By Brian Moyo
THE passing of legendary South African singer Pinise Saul, who died from cancer last night in London’s St Thomas hospital, has prompted an outpouring of condolence messages.
Facebook is awash with messages from Pinise’s fellow musicians, friends and fans paying tribute with personal anecdotes about what they most loved about the charismatic singer who spent more than 40 years in exile in the UK.
Pinise, who was born in the Eastern Cape is widely regarded as one of the foremost exponents of South African jazz.
Her distinctive and soulful voice captivated fans for many years at London’s 100 Club where she played regularly with fellow South African musicians, including Julian Bahula, Dudu Pukwane, Lucky Ranku and Eugene Skeef in the early part of the 1980’s.
Adam Glasser, the multi-instrumentalist and harmonica specialist who joined Dudu Pukwana’s group, Zila, in 1985 is one of musicians who worked regularly and for many years with Pinise.
Pinise came to London in 1975 as part of the iconic South African musical troupe, Iphi-Ntombi. After her stint with Iphi-Ntombi, she stayed on in London like many of the troupe members to continue her career in the UK. She subsequently worked with fellow South African band leader, Julian Bahula in a group known as, Jabula.
Jabula’s highlights included performing alongside reggae legend Bob Marley and Patti Labelle during the Unity Festival in Boston, Massachusetts in the US. Their 1977 Live in Amsterdam recording featured Saul on vocals, Julian Bahula (drums), Lucky Ranku (guitar), Mike Rose (flute/alto sax), Dave Defries (trumpet) and bassist Steve Scipio.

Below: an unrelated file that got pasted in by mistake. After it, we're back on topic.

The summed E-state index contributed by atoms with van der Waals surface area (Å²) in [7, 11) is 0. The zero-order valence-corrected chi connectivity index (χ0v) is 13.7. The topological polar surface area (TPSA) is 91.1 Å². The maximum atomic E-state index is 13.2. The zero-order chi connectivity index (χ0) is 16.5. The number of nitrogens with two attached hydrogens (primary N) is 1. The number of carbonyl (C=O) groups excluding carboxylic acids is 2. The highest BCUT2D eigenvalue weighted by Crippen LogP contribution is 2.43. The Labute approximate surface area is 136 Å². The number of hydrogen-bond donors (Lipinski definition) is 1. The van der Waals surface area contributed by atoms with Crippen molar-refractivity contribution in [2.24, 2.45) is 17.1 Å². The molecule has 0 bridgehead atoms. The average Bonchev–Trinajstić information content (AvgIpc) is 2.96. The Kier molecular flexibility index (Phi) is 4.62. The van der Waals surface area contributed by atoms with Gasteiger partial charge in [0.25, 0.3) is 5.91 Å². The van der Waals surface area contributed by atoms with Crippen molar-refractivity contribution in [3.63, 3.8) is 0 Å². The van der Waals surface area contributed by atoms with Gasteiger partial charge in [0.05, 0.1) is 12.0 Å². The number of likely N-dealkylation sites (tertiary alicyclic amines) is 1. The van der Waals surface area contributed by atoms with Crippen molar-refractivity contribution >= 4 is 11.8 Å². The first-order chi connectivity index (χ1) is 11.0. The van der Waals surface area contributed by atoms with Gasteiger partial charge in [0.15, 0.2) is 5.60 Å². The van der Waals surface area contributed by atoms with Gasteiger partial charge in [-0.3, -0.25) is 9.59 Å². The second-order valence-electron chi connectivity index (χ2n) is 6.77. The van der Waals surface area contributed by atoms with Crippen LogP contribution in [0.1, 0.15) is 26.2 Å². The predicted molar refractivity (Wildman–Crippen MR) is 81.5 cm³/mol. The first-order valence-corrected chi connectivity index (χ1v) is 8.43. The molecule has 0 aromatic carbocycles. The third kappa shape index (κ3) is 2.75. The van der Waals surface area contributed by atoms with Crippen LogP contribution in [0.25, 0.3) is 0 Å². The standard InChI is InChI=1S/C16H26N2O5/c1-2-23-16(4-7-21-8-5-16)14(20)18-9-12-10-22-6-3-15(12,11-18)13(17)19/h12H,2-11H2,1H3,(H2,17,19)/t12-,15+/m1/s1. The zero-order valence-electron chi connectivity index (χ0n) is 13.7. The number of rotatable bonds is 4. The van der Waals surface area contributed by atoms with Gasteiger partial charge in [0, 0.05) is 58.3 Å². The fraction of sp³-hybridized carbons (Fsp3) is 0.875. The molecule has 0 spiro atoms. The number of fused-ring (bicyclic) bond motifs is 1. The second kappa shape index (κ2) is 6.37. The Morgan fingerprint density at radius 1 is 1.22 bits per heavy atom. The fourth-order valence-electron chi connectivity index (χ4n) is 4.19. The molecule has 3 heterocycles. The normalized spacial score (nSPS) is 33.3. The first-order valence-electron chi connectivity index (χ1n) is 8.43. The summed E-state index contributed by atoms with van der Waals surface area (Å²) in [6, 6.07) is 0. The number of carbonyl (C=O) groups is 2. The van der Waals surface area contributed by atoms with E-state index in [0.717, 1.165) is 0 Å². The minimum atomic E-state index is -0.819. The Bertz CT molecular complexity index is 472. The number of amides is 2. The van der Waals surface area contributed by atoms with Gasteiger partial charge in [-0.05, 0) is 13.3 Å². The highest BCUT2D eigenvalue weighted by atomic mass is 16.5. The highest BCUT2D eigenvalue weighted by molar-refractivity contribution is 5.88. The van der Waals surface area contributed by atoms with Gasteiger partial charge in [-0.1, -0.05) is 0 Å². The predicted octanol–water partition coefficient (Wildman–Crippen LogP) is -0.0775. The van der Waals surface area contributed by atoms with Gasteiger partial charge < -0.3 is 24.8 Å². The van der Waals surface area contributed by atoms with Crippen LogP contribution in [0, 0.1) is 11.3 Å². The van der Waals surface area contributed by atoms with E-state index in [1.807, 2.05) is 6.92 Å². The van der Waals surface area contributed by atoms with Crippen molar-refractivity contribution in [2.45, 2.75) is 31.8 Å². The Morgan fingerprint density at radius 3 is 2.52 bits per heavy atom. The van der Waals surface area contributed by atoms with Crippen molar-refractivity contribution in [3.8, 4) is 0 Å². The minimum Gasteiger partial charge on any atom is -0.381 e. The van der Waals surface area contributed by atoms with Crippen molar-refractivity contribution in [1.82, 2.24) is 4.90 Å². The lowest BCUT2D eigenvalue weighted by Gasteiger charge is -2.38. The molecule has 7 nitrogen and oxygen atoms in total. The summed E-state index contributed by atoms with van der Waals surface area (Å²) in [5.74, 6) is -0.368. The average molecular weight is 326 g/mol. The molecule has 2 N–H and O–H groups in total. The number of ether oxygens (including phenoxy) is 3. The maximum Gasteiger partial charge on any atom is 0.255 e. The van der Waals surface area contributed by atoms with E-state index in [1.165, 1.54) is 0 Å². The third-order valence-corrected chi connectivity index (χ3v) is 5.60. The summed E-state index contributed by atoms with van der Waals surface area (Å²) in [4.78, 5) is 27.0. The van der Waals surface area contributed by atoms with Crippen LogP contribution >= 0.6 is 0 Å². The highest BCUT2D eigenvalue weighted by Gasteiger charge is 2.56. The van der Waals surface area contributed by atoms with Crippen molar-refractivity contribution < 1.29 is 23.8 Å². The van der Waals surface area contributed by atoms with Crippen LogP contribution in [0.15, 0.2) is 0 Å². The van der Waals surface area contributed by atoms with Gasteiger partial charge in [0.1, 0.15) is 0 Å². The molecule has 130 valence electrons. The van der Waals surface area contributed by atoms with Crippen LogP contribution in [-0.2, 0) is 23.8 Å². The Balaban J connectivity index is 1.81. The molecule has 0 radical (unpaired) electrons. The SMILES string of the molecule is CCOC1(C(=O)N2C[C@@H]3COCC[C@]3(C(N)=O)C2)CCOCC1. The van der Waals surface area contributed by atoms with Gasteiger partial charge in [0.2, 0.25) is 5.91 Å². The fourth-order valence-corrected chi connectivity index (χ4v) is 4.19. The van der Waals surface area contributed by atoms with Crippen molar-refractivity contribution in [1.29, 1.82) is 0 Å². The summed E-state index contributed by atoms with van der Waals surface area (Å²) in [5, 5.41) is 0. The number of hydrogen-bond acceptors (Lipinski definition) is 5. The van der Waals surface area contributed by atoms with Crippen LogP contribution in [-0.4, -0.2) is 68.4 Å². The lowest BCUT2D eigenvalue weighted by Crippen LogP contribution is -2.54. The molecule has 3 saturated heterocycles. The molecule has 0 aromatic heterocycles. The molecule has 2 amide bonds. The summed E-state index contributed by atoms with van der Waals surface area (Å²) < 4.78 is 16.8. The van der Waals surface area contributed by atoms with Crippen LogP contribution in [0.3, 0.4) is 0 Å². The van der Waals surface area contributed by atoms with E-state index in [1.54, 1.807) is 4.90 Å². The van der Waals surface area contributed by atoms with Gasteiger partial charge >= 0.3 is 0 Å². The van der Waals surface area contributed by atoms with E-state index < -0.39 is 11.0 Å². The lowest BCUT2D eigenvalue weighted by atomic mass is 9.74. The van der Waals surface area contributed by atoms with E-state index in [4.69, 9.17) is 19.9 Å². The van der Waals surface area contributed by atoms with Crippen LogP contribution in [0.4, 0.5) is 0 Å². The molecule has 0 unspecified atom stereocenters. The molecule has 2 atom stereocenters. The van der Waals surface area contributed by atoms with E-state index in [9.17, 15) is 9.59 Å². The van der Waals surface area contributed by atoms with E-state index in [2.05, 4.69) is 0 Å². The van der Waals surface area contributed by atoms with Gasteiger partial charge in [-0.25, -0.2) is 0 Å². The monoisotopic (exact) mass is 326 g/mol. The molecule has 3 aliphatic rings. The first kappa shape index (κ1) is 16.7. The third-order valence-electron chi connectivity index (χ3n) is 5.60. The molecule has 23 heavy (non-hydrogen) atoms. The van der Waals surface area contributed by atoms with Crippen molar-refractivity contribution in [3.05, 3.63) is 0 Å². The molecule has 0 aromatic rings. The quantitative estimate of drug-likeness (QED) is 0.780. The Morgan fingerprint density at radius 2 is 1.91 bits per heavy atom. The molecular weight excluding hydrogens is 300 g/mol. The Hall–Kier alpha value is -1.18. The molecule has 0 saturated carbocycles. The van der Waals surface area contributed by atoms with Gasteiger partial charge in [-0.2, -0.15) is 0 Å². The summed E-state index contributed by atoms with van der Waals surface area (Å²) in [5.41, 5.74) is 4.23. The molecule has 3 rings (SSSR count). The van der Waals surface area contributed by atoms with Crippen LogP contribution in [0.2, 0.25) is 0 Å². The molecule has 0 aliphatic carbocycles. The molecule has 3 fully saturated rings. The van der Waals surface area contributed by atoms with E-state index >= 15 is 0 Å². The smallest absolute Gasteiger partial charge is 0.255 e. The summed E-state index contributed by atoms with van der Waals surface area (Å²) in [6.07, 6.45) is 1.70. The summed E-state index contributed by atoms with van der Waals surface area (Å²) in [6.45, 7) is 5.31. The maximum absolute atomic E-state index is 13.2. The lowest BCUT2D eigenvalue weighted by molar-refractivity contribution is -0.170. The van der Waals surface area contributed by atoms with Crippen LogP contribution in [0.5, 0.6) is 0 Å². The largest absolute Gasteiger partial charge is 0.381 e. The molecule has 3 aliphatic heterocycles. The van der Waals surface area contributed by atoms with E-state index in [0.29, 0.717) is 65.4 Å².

The album was banned by the apartheid authorities.
Pinise also featured on vocals in Jabula’s subsequent albums, which were also banned by the South African government – Africa Awake (1978), African Soul (1979) and Freedom Yes! Apartheid No! The latter was also released in 1979.
One of Pinise’s rare concerts in South Africa after independence was in December 1990 when she teamed up with Ranku for their first performance in Johannesburg during Nelson Mandela’s 90th birthday concert.
Below are some of the messages posted by musicians, friends and fans:
ELLIOT NGUBANE: It is very sad that so many of our artists are dying from cancer. Doreen, Julia and now Pinise.
TONY MCGREGOR: Blasting “Mra-Khali” from this great album in memory of the wonderful Pinise Saul who left us yesterday. So sad. She will be missed by all who love South African music
VUVU FANI: What a loss… She was indeed the Queen of jazz. May her soul rest in peace.
PATRICK MGUNGULU NGWENYA: Oooh those are very bad news. May she RIP.
NIGEL PRICE Sorry to hear this. She was a nice lady who always seemed to have a smile.
BRIAN HOMER: Oh no! That is so sad. I only met her at the brilliant Township Comets gig for Birmingham Jazz two years ago. I’ll remember that night not just for the great music but the arrival of a SA theatre group in the room and the resulting banter in Xhosa.
GERRY PLATT: Very sad, I got to say goodbye yesterday, she was with friends when she passed. RIP Pinise.
ADAM GLASSER: With great sadness I learnt that Pinise Saul passed away earlier this evening in London. Collaborators since 1985 in Dudu Pukwana’s Zila, I am unable to express how much she enriched my joyous connection to the South African jazz we loved.
Photos by Michael G. Spafford